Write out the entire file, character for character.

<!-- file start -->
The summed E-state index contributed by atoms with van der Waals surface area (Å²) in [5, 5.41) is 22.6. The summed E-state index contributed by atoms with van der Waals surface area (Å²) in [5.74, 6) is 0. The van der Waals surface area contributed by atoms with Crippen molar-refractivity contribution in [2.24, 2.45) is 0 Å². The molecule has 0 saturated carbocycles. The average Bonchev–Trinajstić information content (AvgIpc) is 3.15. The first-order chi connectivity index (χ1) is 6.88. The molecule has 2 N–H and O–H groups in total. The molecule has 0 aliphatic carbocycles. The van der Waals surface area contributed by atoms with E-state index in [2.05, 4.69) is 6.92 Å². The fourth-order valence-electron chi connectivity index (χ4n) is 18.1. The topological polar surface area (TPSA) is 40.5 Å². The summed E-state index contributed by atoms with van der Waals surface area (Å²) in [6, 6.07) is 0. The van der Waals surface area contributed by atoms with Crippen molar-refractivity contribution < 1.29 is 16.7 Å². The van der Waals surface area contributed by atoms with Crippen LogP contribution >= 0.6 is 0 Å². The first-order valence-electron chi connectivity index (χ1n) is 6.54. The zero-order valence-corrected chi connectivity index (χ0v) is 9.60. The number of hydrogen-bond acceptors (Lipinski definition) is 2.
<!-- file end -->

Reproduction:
The summed E-state index contributed by atoms with van der Waals surface area (Å²) in [5, 5.41) is 22.6. The summed E-state index contributed by atoms with van der Waals surface area (Å²) in [5.74, 6) is 0. The van der Waals surface area contributed by atoms with Crippen molar-refractivity contribution in [2.24, 2.45) is 0 Å². The molecule has 0 saturated carbocycles. The average Bonchev–Trinajstić information content (AvgIpc) is 3.15. The first-order chi connectivity index (χ1) is 6.88. The molecule has 2 N–H and O–H groups in total. The molecule has 0 aliphatic carbocycles. The van der Waals surface area contributed by atoms with E-state index in [2.05, 4.69) is 6.92 Å². The fourth-order valence-electron chi connectivity index (χ4n) is 18.1. The topological polar surface area (TPSA) is 40.5 Å². The summed E-state index contributed by atoms with van der Waals surface area (Å²) in [6, 6.07) is 0. The van der Waals surface area contributed by atoms with Crippen molar-refractivity contribution < 1.29 is 16.7 Å². The van der Waals surface area contributed by atoms with Crippen LogP contribution >= 0.6 is 0 Å². The first-order valence-electron chi connectivity index (χ1n) is 6.54. The zero-order valence-corrected chi connectivity index (χ0v) is 9.60. The number of hydrogen-bond acceptors (Lipinski definition) is 2.